The hip joint is one of the body’s largest weight-bearing joints, consisting of a ball and socket. A healthy hip joint is formed where the rounded head of the thighbone joins the pelvis. The joint is covered with slippery tissue and powered by large muscles. When all of the parts are healthy, a hip should move easily.
Cartilage is a layer of smooth, soft tissue. It covers the ball of the thighbone and lines the socket that the thighbone fits into. Healthy cartilage absorbs stress and allows the ball to glide easily in the socket. Muscles power the hip and leg movements. Tendons attach the muscles to the bones.
When one or more parts of the hip are damaged, movement becomes stiff. Over time, cartilage starts to crack or wear away. When this happens, the bones making up the joint rub together. Stiffness and pain occur when the ball starts to grind in the socket. During total hip replacement surgery, a new socket is implanted, after which a metal stem is inserted into the femur. Then, the artificial components are fixed in place and the muscles and tendons are replaced against the bones.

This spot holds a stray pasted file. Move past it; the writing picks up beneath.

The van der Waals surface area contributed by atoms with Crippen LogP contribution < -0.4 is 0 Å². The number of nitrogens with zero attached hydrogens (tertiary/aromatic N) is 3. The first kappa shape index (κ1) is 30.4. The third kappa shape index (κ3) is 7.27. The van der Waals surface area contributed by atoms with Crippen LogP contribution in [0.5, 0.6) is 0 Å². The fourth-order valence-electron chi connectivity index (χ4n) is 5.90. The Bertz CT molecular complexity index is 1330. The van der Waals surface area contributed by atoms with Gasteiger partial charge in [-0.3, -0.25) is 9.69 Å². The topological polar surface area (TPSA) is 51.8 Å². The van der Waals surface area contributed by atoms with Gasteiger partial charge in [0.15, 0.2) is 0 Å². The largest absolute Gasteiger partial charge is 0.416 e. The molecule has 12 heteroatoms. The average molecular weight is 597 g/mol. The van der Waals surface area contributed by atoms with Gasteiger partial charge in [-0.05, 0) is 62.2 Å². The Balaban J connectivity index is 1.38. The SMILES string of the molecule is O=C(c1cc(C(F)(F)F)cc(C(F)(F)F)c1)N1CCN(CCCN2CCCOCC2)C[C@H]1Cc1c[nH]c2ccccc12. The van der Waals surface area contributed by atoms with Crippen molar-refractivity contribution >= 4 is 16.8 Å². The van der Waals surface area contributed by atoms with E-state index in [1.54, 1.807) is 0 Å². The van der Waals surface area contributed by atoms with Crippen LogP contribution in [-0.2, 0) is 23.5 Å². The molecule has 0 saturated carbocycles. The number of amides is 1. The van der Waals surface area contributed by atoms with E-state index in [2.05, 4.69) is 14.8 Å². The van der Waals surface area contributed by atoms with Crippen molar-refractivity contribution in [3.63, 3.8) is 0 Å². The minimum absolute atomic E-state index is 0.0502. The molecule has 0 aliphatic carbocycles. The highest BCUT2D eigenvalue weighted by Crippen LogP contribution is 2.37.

Hip joint pain can be painful and frustrating. It may limit your mobility and keep you from accomplishing simple, daily tasks such as walking or standing up from a chair. Surgery is not without risks and it can’t make you young again, but it does have benefits, such as:
- Stops or greatly reduces hip pain
- Increases leg strength because you are able to use your leg and build up your muscles
- Improves quality of life
After examination and evaluation by your doctor, he or she may determine that you are a candidate for total hip replacement.